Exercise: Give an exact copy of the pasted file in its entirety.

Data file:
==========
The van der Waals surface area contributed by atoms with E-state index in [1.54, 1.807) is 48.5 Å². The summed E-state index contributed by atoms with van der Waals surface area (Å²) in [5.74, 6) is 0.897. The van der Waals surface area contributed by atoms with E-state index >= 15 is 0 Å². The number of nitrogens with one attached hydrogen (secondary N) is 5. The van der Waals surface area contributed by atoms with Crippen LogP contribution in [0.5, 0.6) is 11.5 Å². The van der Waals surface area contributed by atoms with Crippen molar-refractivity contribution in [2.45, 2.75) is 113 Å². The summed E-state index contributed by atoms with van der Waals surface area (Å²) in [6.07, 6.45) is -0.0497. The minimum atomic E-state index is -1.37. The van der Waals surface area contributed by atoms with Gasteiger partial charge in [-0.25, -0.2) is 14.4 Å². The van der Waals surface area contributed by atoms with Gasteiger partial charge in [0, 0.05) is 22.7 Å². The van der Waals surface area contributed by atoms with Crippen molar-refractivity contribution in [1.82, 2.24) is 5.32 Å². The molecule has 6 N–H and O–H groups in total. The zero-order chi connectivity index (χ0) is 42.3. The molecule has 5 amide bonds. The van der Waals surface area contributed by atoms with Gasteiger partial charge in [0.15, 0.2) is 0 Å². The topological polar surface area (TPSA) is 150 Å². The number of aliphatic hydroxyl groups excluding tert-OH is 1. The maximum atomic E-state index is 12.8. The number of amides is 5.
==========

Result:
The van der Waals surface area contributed by atoms with E-state index in [1.54, 1.807) is 48.5 Å². The summed E-state index contributed by atoms with van der Waals surface area (Å²) in [5.74, 6) is 0.897. The van der Waals surface area contributed by atoms with E-state index >= 15 is 0 Å². The number of nitrogens with one attached hydrogen (secondary N) is 5. The van der Waals surface area contributed by atoms with Crippen LogP contribution in [0.5, 0.6) is 11.5 Å². The van der Waals surface area contributed by atoms with Crippen molar-refractivity contribution in [2.45, 2.75) is 113 Å². The summed E-state index contributed by atoms with van der Waals surface area (Å²) in [6.07, 6.45) is -0.0497. The minimum atomic E-state index is -1.37. The van der Waals surface area contributed by atoms with Gasteiger partial charge in [-0.25, -0.2) is 14.4 Å². The van der Waals surface area contributed by atoms with Gasteiger partial charge in [0, 0.05) is 22.7 Å². The van der Waals surface area contributed by atoms with Crippen molar-refractivity contribution in [1.82, 2.24) is 5.32 Å². The molecule has 6 N–H and O–H groups in total. The zero-order chi connectivity index (χ0) is 42.3. The molecule has 5 amide bonds. The van der Waals surface area contributed by atoms with Gasteiger partial charge in [0.15, 0.2) is 0 Å². The topological polar surface area (TPSA) is 150 Å². The number of aliphatic hydroxyl groups excluding tert-OH is 1. The maximum atomic E-state index is 12.8. The number of amides is 5.